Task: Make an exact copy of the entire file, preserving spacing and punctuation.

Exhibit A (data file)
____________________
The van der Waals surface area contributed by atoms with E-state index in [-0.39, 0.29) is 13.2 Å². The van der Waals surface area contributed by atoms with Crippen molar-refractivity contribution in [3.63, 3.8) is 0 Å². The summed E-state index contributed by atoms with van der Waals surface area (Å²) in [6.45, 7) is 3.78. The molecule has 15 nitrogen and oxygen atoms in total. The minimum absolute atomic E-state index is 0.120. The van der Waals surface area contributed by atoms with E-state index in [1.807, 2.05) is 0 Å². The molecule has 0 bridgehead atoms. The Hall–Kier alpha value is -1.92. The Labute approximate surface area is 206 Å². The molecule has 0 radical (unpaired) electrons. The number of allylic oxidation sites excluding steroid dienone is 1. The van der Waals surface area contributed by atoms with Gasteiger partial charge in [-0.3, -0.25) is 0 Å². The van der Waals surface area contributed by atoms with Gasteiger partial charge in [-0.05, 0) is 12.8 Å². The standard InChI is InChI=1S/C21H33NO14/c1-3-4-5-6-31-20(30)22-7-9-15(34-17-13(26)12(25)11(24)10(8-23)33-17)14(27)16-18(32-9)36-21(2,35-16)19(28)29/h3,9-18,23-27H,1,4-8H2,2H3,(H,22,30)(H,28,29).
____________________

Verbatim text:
The van der Waals surface area contributed by atoms with E-state index in [-0.39, 0.29) is 13.2 Å². The van der Waals surface area contributed by atoms with Crippen molar-refractivity contribution in [3.63, 3.8) is 0 Å². The summed E-state index contributed by atoms with van der Waals surface area (Å²) in [6.45, 7) is 3.78. The molecule has 15 nitrogen and oxygen atoms in total. The minimum absolute atomic E-state index is 0.120. The van der Waals surface area contributed by atoms with E-state index in [1.807, 2.05) is 0 Å². The molecule has 0 bridgehead atoms. The Hall–Kier alpha value is -1.92. The Labute approximate surface area is 206 Å². The molecule has 0 radical (unpaired) electrons. The number of allylic oxidation sites excluding steroid dienone is 1. The van der Waals surface area contributed by atoms with Gasteiger partial charge in [-0.3, -0.25) is 0 Å². The van der Waals surface area contributed by atoms with Gasteiger partial charge in [-0.05, 0) is 12.8 Å². The standard InChI is InChI=1S/C21H33NO14/c1-3-4-5-6-31-20(30)22-7-9-15(34-17-13(26)12(25)11(24)10(8-23)33-17)14(27)16-18(32-9)36-21(2,35-16)19(28)29/h3,9-18,23-27H,1,4-8H2,2H3,(H,22,30)(H,28,29).